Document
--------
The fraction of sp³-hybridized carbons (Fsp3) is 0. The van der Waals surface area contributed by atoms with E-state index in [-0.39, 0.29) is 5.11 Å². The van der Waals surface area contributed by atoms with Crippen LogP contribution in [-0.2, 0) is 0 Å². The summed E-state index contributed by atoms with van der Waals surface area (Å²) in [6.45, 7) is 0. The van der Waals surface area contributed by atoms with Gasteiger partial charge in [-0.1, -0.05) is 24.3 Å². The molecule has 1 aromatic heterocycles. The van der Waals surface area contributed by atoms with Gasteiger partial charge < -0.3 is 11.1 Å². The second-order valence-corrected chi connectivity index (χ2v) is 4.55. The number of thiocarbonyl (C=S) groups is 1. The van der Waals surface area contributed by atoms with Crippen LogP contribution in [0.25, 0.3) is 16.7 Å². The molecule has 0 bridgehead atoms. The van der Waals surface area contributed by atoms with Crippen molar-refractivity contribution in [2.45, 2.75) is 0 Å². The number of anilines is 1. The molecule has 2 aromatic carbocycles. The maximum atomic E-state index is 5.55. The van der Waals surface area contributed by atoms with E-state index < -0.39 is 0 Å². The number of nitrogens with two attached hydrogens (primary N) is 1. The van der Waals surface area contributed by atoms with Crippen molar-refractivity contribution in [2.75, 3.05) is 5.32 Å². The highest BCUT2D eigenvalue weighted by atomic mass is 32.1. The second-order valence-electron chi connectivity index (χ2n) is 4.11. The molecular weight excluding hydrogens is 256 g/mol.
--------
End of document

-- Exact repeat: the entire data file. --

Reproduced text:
The fraction of sp³-hybridized carbons (Fsp3) is 0. The van der Waals surface area contributed by atoms with E-state index in [-0.39, 0.29) is 5.11 Å². The van der Waals surface area contributed by atoms with Crippen LogP contribution in [-0.2, 0) is 0 Å². The summed E-state index contributed by atoms with van der Waals surface area (Å²) in [6.45, 7) is 0. The van der Waals surface area contributed by atoms with Gasteiger partial charge in [-0.1, -0.05) is 24.3 Å². The molecule has 1 aromatic heterocycles. The van der Waals surface area contributed by atoms with Gasteiger partial charge < -0.3 is 11.1 Å². The second-order valence-corrected chi connectivity index (χ2v) is 4.55. The number of thiocarbonyl (C=S) groups is 1. The van der Waals surface area contributed by atoms with Crippen LogP contribution in [0.25, 0.3) is 16.7 Å². The molecule has 0 bridgehead atoms. The van der Waals surface area contributed by atoms with Crippen molar-refractivity contribution in [2.45, 2.75) is 0 Å². The number of anilines is 1. The molecule has 2 aromatic carbocycles. The maximum atomic E-state index is 5.55. The van der Waals surface area contributed by atoms with E-state index < -0.39 is 0 Å². The number of nitrogens with two attached hydrogens (primary N) is 1. The van der Waals surface area contributed by atoms with Crippen molar-refractivity contribution in [2.75, 3.05) is 5.32 Å². The highest BCUT2D eigenvalue weighted by atomic mass is 32.1. The second-order valence-electron chi connectivity index (χ2n) is 4.11. The molecular weight excluding hydrogens is 256 g/mol.